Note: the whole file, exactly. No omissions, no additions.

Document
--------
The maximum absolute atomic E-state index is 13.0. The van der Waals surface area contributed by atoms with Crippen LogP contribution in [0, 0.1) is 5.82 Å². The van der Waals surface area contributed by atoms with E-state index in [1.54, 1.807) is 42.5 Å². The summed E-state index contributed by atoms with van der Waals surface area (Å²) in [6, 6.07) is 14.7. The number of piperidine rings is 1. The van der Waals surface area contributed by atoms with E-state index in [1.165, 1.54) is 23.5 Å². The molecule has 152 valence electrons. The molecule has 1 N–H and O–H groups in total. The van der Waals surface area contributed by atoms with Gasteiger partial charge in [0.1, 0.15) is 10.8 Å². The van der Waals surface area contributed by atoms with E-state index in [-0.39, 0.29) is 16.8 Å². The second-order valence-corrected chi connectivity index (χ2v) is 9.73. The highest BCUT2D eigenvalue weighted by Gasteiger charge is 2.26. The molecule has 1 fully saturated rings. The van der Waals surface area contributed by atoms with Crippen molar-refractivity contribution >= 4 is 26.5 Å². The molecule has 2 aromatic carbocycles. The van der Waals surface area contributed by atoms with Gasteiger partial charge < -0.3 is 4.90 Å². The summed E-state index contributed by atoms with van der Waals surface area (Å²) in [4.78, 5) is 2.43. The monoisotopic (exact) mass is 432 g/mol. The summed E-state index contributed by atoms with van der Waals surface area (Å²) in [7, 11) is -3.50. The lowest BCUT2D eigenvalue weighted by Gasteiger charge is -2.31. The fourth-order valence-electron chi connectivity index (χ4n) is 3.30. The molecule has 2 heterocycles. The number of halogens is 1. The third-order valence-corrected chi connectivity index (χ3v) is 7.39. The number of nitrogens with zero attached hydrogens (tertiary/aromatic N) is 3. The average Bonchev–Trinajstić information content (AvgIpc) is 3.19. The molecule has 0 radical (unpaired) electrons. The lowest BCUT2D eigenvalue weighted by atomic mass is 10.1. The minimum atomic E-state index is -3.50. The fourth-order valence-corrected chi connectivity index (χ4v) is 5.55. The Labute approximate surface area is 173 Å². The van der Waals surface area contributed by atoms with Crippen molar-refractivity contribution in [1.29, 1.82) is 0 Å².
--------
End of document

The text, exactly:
The maximum absolute atomic E-state index is 13.0. The van der Waals surface area contributed by atoms with Crippen LogP contribution in [0, 0.1) is 5.82 Å². The van der Waals surface area contributed by atoms with E-state index in [1.54, 1.807) is 42.5 Å². The summed E-state index contributed by atoms with van der Waals surface area (Å²) in [6, 6.07) is 14.7. The number of piperidine rings is 1. The van der Waals surface area contributed by atoms with E-state index in [1.165, 1.54) is 23.5 Å². The molecule has 152 valence electrons. The molecule has 1 N–H and O–H groups in total. The van der Waals surface area contributed by atoms with Gasteiger partial charge in [0.1, 0.15) is 10.8 Å². The van der Waals surface area contributed by atoms with E-state index in [-0.39, 0.29) is 16.8 Å². The second-order valence-corrected chi connectivity index (χ2v) is 9.73. The highest BCUT2D eigenvalue weighted by Gasteiger charge is 2.26. The molecule has 1 fully saturated rings. The van der Waals surface area contributed by atoms with Crippen molar-refractivity contribution >= 4 is 26.5 Å². The molecule has 2 aromatic carbocycles. The van der Waals surface area contributed by atoms with Gasteiger partial charge < -0.3 is 4.90 Å². The summed E-state index contributed by atoms with van der Waals surface area (Å²) in [4.78, 5) is 2.43. The monoisotopic (exact) mass is 432 g/mol. The summed E-state index contributed by atoms with van der Waals surface area (Å²) in [7, 11) is -3.50. The lowest BCUT2D eigenvalue weighted by Gasteiger charge is -2.31. The fourth-order valence-electron chi connectivity index (χ4n) is 3.30. The molecule has 2 heterocycles. The number of halogens is 1. The third-order valence-corrected chi connectivity index (χ3v) is 7.39. The number of nitrogens with zero attached hydrogens (tertiary/aromatic N) is 3. The average Bonchev–Trinajstić information content (AvgIpc) is 3.19. The molecule has 0 radical (unpaired) electrons. The lowest BCUT2D eigenvalue weighted by atomic mass is 10.1. The minimum atomic E-state index is -3.50. The fourth-order valence-corrected chi connectivity index (χ4v) is 5.55. The Labute approximate surface area is 173 Å². The van der Waals surface area contributed by atoms with Crippen molar-refractivity contribution in [1.29, 1.82) is 0 Å².